Tired of the same workout routine? Bringing variety and mixing up your workout remains a big challenge for both beginners and advanced exercisers. Creatures of habit we are, it is part of our human nature to resist bringing regular changes into our daily routines. However to attain long-term changes to your physical markers, such as weight loss or muscle definition, one needs to understand the danger and unwanted effects of routine and must therefore insert regular changes into your workout.
What is regular when it comes to changing routines?
Depending on your objectives and training type you need to mix up a workout routine more or less often. Someone preparing for a marathon doesn’t require as much change as someone who wants to increase body control such as a gymnast. A rule of thumb is to mix up or change your routine every 4 to 8 weeks.
How do I bring variety into my workout routine?
There are several ways you can mix up your routine. First of all you can change the exercise you use for each of the different muscle groups you train. So instead of doing bench dips or using a pulley to work your triceps you could start doing diamond push ups or (weighted) triceps dips on the dip machine.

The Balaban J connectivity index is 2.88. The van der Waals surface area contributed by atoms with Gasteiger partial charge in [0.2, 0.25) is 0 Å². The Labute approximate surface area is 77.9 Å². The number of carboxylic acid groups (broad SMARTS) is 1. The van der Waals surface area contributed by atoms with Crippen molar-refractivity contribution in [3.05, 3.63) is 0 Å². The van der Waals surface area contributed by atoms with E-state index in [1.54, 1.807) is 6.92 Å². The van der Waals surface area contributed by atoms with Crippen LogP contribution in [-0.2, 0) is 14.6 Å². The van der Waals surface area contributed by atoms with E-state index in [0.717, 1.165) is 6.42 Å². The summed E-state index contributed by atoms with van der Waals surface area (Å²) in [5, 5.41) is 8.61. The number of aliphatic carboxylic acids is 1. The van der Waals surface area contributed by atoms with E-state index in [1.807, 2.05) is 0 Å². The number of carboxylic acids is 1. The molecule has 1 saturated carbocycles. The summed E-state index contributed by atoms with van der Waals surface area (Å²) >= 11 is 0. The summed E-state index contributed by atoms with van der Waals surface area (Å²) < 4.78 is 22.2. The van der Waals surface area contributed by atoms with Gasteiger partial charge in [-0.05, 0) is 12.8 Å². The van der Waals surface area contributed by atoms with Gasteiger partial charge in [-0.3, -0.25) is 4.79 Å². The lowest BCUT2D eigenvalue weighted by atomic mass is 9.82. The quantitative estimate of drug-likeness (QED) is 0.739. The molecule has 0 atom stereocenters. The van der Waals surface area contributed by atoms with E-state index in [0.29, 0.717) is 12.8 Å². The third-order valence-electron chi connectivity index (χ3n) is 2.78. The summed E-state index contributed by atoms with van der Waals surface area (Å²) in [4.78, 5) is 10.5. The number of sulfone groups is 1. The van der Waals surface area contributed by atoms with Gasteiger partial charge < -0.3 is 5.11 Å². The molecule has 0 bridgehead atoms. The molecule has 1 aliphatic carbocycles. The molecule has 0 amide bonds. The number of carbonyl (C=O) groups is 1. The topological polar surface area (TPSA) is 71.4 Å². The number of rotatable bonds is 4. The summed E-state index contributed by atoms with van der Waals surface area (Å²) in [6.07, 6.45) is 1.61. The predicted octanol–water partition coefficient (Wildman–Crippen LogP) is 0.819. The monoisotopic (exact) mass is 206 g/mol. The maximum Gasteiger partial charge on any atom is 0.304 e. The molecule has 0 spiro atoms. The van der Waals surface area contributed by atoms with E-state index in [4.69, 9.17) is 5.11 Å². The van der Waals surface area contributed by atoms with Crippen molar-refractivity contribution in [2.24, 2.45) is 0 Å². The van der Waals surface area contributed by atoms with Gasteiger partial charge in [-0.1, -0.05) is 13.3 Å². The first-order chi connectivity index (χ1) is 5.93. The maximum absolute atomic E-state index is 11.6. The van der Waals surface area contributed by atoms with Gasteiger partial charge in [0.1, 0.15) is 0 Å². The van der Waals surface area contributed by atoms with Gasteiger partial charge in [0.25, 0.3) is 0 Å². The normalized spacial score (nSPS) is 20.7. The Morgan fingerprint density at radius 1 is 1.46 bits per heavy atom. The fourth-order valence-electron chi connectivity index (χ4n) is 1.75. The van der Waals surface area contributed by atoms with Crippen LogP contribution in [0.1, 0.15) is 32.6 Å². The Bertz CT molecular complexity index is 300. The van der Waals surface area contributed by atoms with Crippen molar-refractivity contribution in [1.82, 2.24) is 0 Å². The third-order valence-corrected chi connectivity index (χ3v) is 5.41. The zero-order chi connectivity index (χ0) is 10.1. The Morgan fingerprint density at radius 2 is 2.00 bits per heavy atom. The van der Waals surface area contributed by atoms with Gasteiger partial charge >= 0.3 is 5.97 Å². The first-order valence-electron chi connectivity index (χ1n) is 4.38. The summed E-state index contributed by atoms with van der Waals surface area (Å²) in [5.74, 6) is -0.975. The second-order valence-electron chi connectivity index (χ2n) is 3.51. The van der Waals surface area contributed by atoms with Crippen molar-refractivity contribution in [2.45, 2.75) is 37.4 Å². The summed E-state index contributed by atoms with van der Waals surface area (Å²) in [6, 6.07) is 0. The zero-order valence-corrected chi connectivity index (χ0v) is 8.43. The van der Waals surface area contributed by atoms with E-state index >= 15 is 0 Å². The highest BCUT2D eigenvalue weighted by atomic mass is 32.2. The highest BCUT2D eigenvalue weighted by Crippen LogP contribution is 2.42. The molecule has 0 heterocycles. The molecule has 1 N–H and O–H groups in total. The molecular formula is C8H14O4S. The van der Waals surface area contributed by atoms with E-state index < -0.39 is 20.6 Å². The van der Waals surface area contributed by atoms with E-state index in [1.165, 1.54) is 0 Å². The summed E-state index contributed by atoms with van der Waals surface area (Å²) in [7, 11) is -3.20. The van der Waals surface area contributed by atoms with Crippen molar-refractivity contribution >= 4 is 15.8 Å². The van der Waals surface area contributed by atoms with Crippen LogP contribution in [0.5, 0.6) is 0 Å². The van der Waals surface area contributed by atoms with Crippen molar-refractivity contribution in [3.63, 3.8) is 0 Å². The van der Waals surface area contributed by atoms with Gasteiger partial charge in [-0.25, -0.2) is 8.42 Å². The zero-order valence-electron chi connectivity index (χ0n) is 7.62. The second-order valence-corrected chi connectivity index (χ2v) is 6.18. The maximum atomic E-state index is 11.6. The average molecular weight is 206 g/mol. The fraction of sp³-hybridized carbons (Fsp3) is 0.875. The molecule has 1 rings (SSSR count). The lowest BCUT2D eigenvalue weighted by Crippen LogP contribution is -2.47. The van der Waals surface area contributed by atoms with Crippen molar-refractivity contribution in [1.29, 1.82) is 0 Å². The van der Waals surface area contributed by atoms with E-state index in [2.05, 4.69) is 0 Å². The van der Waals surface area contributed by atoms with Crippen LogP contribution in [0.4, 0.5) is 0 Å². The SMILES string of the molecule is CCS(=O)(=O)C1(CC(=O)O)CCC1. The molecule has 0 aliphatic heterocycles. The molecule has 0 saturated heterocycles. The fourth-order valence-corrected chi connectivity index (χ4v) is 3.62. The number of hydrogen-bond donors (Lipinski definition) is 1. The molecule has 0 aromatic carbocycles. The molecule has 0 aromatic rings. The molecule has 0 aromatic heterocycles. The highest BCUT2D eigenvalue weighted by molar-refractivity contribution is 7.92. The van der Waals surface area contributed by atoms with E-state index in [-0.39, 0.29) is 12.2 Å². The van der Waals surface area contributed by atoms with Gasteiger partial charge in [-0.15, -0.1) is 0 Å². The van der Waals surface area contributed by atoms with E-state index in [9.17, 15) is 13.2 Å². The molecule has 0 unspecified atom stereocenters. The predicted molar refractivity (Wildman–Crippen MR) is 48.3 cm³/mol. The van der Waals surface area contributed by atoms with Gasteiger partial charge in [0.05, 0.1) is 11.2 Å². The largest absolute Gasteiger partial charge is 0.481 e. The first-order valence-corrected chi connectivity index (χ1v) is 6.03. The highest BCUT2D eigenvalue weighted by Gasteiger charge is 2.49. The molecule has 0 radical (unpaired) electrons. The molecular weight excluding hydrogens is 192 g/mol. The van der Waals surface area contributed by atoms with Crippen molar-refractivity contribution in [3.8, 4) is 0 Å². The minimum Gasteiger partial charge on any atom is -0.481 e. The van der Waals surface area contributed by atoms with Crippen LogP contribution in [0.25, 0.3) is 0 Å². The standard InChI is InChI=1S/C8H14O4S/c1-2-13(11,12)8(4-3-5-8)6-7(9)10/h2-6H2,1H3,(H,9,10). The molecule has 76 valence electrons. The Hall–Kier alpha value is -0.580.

Another way to mix things up is to work with different loads varying intensity, repetitions, exercise and rest times. So for example during the last four weeks you have done 4 sets of 15 reps with 40 kg on the lat mach machine, taking a 45 second rest between each set. Now the next four weeks you could do 6 sets of 10 reps with 60 kg and a 60 second rest between each set. In order to work the muscle differently you can also slightly change your hand position on the bar (a centimeter inward or outward for example will have a different effect on the muscle which will respond positively). Again these are just examples of variables on how to mix up your workouts. Nonetheless, the way you mix up your workout strongly depends on your training objectives.
Are there any other benefits to mixing up your workout.
Apart from getting better results and stepping out of a boring routine, mixing up your workouts can help you prevent injury. A continuous repetitive strain on the body can cause the muscle tissue, tendons and joints to become strained by always doing the same movement. Apart from that it can create muscular imbalances that can lead to postural problems or repetitive strain injuries.
On a last note I would like to address the issue of preferred muscle group training. By genetic predisposition we each have our stronger and weaker muscle groups. Make sure you don’t forget about the importance to regularly train the weaker muscle groups even though you don’t see big results yet or you hate training that particular muscle group.